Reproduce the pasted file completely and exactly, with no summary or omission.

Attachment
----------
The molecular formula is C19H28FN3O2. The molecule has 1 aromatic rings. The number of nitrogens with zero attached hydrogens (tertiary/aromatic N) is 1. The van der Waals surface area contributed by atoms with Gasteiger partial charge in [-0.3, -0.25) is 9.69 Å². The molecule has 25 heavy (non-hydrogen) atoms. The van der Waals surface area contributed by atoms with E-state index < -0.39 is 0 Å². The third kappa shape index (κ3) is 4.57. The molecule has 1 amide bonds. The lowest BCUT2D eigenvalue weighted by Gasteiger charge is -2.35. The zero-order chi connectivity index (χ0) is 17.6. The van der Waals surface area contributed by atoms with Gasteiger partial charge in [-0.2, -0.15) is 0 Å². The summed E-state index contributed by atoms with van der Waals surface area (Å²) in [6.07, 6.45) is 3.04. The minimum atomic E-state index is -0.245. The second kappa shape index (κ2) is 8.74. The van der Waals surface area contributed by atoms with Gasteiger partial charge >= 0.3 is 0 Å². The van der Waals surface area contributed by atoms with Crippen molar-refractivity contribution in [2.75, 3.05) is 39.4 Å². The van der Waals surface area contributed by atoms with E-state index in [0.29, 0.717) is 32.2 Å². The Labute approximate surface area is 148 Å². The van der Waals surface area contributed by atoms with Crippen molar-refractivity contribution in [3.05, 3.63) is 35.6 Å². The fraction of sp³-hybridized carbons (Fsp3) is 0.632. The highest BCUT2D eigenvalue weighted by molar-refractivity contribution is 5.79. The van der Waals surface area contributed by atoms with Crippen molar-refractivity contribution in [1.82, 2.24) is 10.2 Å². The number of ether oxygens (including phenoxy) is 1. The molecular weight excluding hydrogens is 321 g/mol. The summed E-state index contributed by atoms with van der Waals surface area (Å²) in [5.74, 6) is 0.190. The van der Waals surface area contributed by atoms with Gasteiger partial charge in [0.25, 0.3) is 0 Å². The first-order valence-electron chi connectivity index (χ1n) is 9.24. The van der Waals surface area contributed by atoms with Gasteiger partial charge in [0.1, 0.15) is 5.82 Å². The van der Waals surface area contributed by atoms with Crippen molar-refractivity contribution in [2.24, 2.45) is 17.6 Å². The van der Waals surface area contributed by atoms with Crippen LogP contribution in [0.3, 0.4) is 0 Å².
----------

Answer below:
The molecular formula is C19H28FN3O2. The molecule has 1 aromatic rings. The number of nitrogens with zero attached hydrogens (tertiary/aromatic N) is 1. The van der Waals surface area contributed by atoms with Gasteiger partial charge in [-0.3, -0.25) is 9.69 Å². The molecule has 25 heavy (non-hydrogen) atoms. The van der Waals surface area contributed by atoms with E-state index < -0.39 is 0 Å². The third kappa shape index (κ3) is 4.57. The molecule has 1 amide bonds. The lowest BCUT2D eigenvalue weighted by Gasteiger charge is -2.35. The zero-order chi connectivity index (χ0) is 17.6. The van der Waals surface area contributed by atoms with Gasteiger partial charge in [-0.2, -0.15) is 0 Å². The summed E-state index contributed by atoms with van der Waals surface area (Å²) in [6.07, 6.45) is 3.04. The minimum atomic E-state index is -0.245. The second kappa shape index (κ2) is 8.74. The van der Waals surface area contributed by atoms with Gasteiger partial charge >= 0.3 is 0 Å². The van der Waals surface area contributed by atoms with Crippen molar-refractivity contribution in [2.75, 3.05) is 39.4 Å². The van der Waals surface area contributed by atoms with E-state index in [0.29, 0.717) is 32.2 Å². The Labute approximate surface area is 148 Å². The van der Waals surface area contributed by atoms with Crippen molar-refractivity contribution in [3.05, 3.63) is 35.6 Å². The fraction of sp³-hybridized carbons (Fsp3) is 0.632. The highest BCUT2D eigenvalue weighted by molar-refractivity contribution is 5.79. The van der Waals surface area contributed by atoms with Crippen molar-refractivity contribution in [1.82, 2.24) is 10.2 Å². The number of ether oxygens (including phenoxy) is 1. The molecular weight excluding hydrogens is 321 g/mol. The summed E-state index contributed by atoms with van der Waals surface area (Å²) in [5.74, 6) is 0.190. The van der Waals surface area contributed by atoms with Gasteiger partial charge in [0.25, 0.3) is 0 Å². The first-order valence-electron chi connectivity index (χ1n) is 9.24. The van der Waals surface area contributed by atoms with Gasteiger partial charge in [0.1, 0.15) is 5.82 Å². The van der Waals surface area contributed by atoms with Crippen molar-refractivity contribution in [2.24, 2.45) is 17.6 Å². The van der Waals surface area contributed by atoms with Crippen LogP contribution in [0.3, 0.4) is 0 Å².